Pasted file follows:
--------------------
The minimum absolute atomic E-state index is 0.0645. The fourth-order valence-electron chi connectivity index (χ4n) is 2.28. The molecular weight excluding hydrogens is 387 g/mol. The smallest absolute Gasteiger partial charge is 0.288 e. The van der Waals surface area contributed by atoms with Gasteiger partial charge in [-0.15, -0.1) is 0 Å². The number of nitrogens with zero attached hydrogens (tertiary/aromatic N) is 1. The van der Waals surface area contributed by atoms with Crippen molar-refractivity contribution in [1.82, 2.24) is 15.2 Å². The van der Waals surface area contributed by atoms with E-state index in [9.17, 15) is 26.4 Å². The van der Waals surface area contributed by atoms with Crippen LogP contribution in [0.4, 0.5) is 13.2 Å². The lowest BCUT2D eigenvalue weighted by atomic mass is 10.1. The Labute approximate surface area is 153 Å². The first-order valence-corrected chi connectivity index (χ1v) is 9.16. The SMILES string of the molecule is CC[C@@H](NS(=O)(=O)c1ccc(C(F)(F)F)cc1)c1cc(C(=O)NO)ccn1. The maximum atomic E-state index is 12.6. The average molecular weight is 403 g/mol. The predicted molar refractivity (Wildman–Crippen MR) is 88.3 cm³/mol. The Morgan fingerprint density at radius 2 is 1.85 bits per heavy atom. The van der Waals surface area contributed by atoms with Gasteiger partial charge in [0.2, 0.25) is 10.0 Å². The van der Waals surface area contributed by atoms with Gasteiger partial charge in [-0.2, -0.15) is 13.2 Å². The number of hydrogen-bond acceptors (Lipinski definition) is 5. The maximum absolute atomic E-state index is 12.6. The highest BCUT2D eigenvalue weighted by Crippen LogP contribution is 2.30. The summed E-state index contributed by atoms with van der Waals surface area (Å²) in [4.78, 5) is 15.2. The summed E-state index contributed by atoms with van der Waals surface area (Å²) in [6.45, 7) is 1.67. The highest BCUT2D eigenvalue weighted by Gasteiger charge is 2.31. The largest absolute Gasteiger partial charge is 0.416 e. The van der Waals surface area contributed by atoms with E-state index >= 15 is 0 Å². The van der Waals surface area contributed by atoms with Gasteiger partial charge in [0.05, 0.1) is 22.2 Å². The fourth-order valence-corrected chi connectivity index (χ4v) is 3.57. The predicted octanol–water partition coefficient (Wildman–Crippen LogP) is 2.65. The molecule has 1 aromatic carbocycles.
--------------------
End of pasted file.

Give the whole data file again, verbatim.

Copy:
The minimum absolute atomic E-state index is 0.0645. The fourth-order valence-electron chi connectivity index (χ4n) is 2.28. The molecular weight excluding hydrogens is 387 g/mol. The smallest absolute Gasteiger partial charge is 0.288 e. The van der Waals surface area contributed by atoms with Gasteiger partial charge in [-0.15, -0.1) is 0 Å². The number of nitrogens with zero attached hydrogens (tertiary/aromatic N) is 1. The van der Waals surface area contributed by atoms with Crippen molar-refractivity contribution in [1.82, 2.24) is 15.2 Å². The van der Waals surface area contributed by atoms with E-state index in [9.17, 15) is 26.4 Å². The van der Waals surface area contributed by atoms with Crippen LogP contribution in [0.4, 0.5) is 13.2 Å². The lowest BCUT2D eigenvalue weighted by atomic mass is 10.1. The Labute approximate surface area is 153 Å². The first-order valence-corrected chi connectivity index (χ1v) is 9.16. The SMILES string of the molecule is CC[C@@H](NS(=O)(=O)c1ccc(C(F)(F)F)cc1)c1cc(C(=O)NO)ccn1. The maximum atomic E-state index is 12.6. The average molecular weight is 403 g/mol. The predicted molar refractivity (Wildman–Crippen MR) is 88.3 cm³/mol. The Morgan fingerprint density at radius 2 is 1.85 bits per heavy atom. The van der Waals surface area contributed by atoms with Gasteiger partial charge in [0.2, 0.25) is 10.0 Å². The van der Waals surface area contributed by atoms with Gasteiger partial charge in [-0.2, -0.15) is 13.2 Å². The number of hydrogen-bond acceptors (Lipinski definition) is 5. The maximum absolute atomic E-state index is 12.6. The highest BCUT2D eigenvalue weighted by Crippen LogP contribution is 2.30. The summed E-state index contributed by atoms with van der Waals surface area (Å²) in [4.78, 5) is 15.2. The summed E-state index contributed by atoms with van der Waals surface area (Å²) in [6.45, 7) is 1.67. The highest BCUT2D eigenvalue weighted by Gasteiger charge is 2.31. The largest absolute Gasteiger partial charge is 0.416 e. The van der Waals surface area contributed by atoms with E-state index >= 15 is 0 Å². The van der Waals surface area contributed by atoms with Gasteiger partial charge in [0.05, 0.1) is 22.2 Å². The fourth-order valence-corrected chi connectivity index (χ4v) is 3.57. The predicted octanol–water partition coefficient (Wildman–Crippen LogP) is 2.65. The molecule has 1 aromatic carbocycles.